3 Pluvia deft, causa Christiani. Similar accusations and similar replies may be seen in the celebrated passage of Tertullian's Apol. c. 40, and in the eloquent exordium of Arnobius, C. Gentes.

4 Augustine is supposed to refer to Symmachus, who similarly accused the Christians in his address to the Emperor Valentinianus in the year 384. At Augustine's request, Paulus Orosius wrote his history in confutation of Symmachus' charges.

5 Tertullian (Apol. c. 24) mentions Coelestis as specially worshipped in Africa. Augustine mentions her again in the 26th chapter of this book, and in other parts of his works.

6 Berecynthia is one of the many names of Rhea or Cybele. Livy (xxix. 11) relates that the image of Cybele was brought to Rome the day before the ides of April, which was accordingly dedicated as her feast-day. The image, it seems, had to be washed in the stream Almon, a tributary of the Tiber, before being placed in the temple of Victory; and each year, as the festival returned, the washing was repeated with much pomp at the same spot. Hence Lucan's line (i. 600), Et latam parva revocant Almone Cybelen, and the elegant verses of Ovid. Fast. iv. 337 et seq.

7 Fercula, dishes or courses.

8 See Cicero, De Nat. Deor, ii. 24.

9 Prov. vi. 26.

10 Fugalia. Vives is uncertain to what feast Augustine refers. Censorinus understands him to refer to a feast celebrating the expulsion of the kings from Rome. This feast, however (celebrated on the 24th of February), was commonly called Regifugium.

11 Persius, Sat. iii. 66-72.

12 See below, books viii.-xii.

13 "Galli," the castrated priests of Cybele, who were named after the river Gallus, in Phrygia, the water of which was supposed to intoxicate or madden those who drank it. According to Vitruvius (viii. 3), there was a similar fountain in Paphlagonia. Apuleius (Golden Ass, viii.) gives a graphic and humorous description of the dress, dancing and imposture of these priests; mentioning, among other things, that they lashed themselves with whips and cut themselves with knives till the ground was wet with blood.

14 Persius, Sat. iii 37.

15 Ter. Eun. iii. 5. 36; and cf. the similar allusion in Aristoph. Clouds, 1033-4. It may be added that the argument of this chapter was largely used by the wiser of the heathen themselves. Dionysius Hal. (ii. 20) and Seneca (De Brev Vit. c. xvi.) make the very same complaint; and it will be remembered that his adoption of this reasoning was one of the grounds on which Euripides was suspected of atheism.

16 This sentence recalls Augustine's own experience as a boy, which he bewails in his Confessions.

17 Labeo, a jurist of the time of Augustus, learned in law and antiquities, and the author of several works much prized by his own and some succeeding ages. The two articles in Smith's Dictionary on Antistius and Cornelius Labeo should be read.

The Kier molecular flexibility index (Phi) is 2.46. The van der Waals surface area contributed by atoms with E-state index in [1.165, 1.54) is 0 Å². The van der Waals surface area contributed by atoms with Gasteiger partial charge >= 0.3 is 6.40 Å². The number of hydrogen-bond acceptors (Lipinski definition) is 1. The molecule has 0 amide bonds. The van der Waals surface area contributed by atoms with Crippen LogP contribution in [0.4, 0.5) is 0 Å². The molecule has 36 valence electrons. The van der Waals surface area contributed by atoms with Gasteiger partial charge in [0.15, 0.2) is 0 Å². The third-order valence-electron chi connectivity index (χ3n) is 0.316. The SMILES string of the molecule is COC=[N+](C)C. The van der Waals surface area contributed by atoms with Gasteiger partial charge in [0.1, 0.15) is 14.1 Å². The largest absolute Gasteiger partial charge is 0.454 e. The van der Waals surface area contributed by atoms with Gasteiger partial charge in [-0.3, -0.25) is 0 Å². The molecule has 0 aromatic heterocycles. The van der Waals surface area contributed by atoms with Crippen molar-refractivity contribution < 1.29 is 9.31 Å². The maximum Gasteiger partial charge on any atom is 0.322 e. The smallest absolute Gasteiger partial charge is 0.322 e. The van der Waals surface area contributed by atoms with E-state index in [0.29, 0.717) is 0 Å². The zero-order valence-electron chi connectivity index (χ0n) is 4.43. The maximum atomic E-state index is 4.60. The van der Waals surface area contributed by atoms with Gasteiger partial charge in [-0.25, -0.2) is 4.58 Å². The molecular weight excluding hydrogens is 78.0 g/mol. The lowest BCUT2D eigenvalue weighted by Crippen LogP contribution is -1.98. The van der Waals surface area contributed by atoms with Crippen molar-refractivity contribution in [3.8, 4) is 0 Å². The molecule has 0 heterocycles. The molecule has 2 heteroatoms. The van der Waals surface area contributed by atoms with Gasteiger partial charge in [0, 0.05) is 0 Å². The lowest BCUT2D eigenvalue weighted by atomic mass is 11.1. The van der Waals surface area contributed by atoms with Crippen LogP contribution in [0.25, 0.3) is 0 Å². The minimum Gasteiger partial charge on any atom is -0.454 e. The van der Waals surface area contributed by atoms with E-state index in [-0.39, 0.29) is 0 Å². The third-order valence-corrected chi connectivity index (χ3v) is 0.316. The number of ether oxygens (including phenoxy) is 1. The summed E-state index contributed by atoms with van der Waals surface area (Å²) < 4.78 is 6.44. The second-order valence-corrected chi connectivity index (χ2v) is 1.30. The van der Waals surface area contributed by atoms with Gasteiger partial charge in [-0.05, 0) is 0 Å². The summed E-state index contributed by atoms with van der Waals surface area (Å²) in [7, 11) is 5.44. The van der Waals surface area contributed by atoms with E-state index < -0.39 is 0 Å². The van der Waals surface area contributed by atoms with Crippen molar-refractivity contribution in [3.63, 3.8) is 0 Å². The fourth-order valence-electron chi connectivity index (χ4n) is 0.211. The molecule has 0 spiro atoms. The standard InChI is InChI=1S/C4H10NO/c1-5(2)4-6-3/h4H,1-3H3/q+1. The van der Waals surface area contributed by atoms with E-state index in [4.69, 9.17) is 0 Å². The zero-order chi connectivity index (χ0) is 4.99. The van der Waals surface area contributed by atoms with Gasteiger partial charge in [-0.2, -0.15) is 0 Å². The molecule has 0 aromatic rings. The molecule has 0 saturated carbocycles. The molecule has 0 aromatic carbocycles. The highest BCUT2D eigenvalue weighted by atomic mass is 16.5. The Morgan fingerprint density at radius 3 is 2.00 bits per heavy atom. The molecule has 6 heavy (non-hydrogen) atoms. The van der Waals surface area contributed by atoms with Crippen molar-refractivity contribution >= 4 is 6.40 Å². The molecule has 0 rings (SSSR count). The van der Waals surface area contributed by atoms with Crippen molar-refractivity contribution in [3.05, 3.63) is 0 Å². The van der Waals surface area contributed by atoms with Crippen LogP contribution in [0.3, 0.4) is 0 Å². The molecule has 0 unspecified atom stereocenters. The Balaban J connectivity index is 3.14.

18 Lectisternia, feasts in which the images of the gods were laid on pillows in the streets, and all kinds of food set before them.

19 According to Livy (vii. 2), theatrical exhibitions were introduced in the year 392 A.u.C. Before that time, he says, there had only been the games of the circus. The Romans sent to Etruria for players, who were called histriones, hister being the Tuscan word for a player. Other particulars are added by Livy.

20 See the Republic, book iii.

21 Comp. Tertullian, De Spectac. c. 22.

22 The Egyptian gods represented with dogs' heads, called by Lucan (viii. 832) semicanes deos.

23 The Fever had, according to Vives, three altars in Rome. See Cicero, De Nat. Deor. iii. 25, and Aelian, Var. Hist. xii. 11.

24 Cicero, De Republica, v. Compare the third Tusculan Quaest. c. ii.

25 In the year A.u. 299, three ambassadors were sent from Rome to Athens to copy Solon's laws, and acquire information about the institutions of Greece. On their return the Decemviri were appointed to draw up a code; and finally, after some tragic interruptions, the celebrated twelve tables were accepted as the fundamental statutes of Roman law (fons universal publici privatique juris). These were graven on brass, and hung up for public information. I.ivy, iii. 31-34.

26 Possibly he refers to Plautus' Persa, iv. 4. 11-14.

27 Sallust, Cat. Con. ix. Compare the similar saying of Tacitus regarding the chastity of the Germans: Plusque ibi bond mores valent, quam alibi bonae leges (Germ. xix.).

28 The same collocation of words is used by Cicero with reference to the well-known mode of renewing the appetite in use among the Romans.

29 Aeneid, ii. 351-2.